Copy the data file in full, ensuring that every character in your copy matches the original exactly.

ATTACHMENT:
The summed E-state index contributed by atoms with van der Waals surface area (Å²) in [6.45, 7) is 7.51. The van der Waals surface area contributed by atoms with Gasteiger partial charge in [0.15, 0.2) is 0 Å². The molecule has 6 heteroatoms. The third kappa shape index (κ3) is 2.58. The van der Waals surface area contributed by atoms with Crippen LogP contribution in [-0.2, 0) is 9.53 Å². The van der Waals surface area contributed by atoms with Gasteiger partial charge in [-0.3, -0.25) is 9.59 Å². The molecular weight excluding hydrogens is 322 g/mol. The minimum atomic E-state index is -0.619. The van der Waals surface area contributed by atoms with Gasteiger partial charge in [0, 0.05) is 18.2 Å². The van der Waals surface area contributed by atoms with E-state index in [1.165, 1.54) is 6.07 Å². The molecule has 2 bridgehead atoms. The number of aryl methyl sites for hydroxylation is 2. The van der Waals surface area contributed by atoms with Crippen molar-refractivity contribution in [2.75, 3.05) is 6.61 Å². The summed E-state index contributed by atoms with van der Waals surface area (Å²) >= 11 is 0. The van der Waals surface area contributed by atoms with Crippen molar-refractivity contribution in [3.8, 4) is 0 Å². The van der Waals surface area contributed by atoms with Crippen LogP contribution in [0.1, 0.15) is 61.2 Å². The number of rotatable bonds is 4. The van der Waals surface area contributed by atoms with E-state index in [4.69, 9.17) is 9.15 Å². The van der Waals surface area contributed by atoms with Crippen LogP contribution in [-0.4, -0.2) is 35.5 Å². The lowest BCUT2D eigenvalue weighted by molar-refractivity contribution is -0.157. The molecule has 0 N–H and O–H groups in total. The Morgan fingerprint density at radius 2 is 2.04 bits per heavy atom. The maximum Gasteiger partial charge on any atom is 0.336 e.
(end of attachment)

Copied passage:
The summed E-state index contributed by atoms with van der Waals surface area (Å²) in [6.45, 7) is 7.51. The van der Waals surface area contributed by atoms with Gasteiger partial charge in [0.15, 0.2) is 0 Å². The molecule has 6 heteroatoms. The third kappa shape index (κ3) is 2.58. The van der Waals surface area contributed by atoms with Crippen LogP contribution in [-0.2, 0) is 9.53 Å². The van der Waals surface area contributed by atoms with Gasteiger partial charge in [-0.3, -0.25) is 9.59 Å². The molecular weight excluding hydrogens is 322 g/mol. The minimum atomic E-state index is -0.619. The van der Waals surface area contributed by atoms with Gasteiger partial charge in [0, 0.05) is 18.2 Å². The van der Waals surface area contributed by atoms with E-state index in [1.165, 1.54) is 6.07 Å². The molecule has 2 bridgehead atoms. The number of aryl methyl sites for hydroxylation is 2. The van der Waals surface area contributed by atoms with Crippen molar-refractivity contribution in [2.75, 3.05) is 6.61 Å². The summed E-state index contributed by atoms with van der Waals surface area (Å²) >= 11 is 0. The van der Waals surface area contributed by atoms with Crippen molar-refractivity contribution in [3.8, 4) is 0 Å². The van der Waals surface area contributed by atoms with Crippen LogP contribution in [0.1, 0.15) is 61.2 Å². The number of rotatable bonds is 4. The van der Waals surface area contributed by atoms with E-state index in [4.69, 9.17) is 9.15 Å². The van der Waals surface area contributed by atoms with Crippen LogP contribution in [-0.4, -0.2) is 35.5 Å². The lowest BCUT2D eigenvalue weighted by molar-refractivity contribution is -0.157. The molecule has 0 N–H and O–H groups in total. The Morgan fingerprint density at radius 2 is 2.04 bits per heavy atom. The maximum Gasteiger partial charge on any atom is 0.336 e.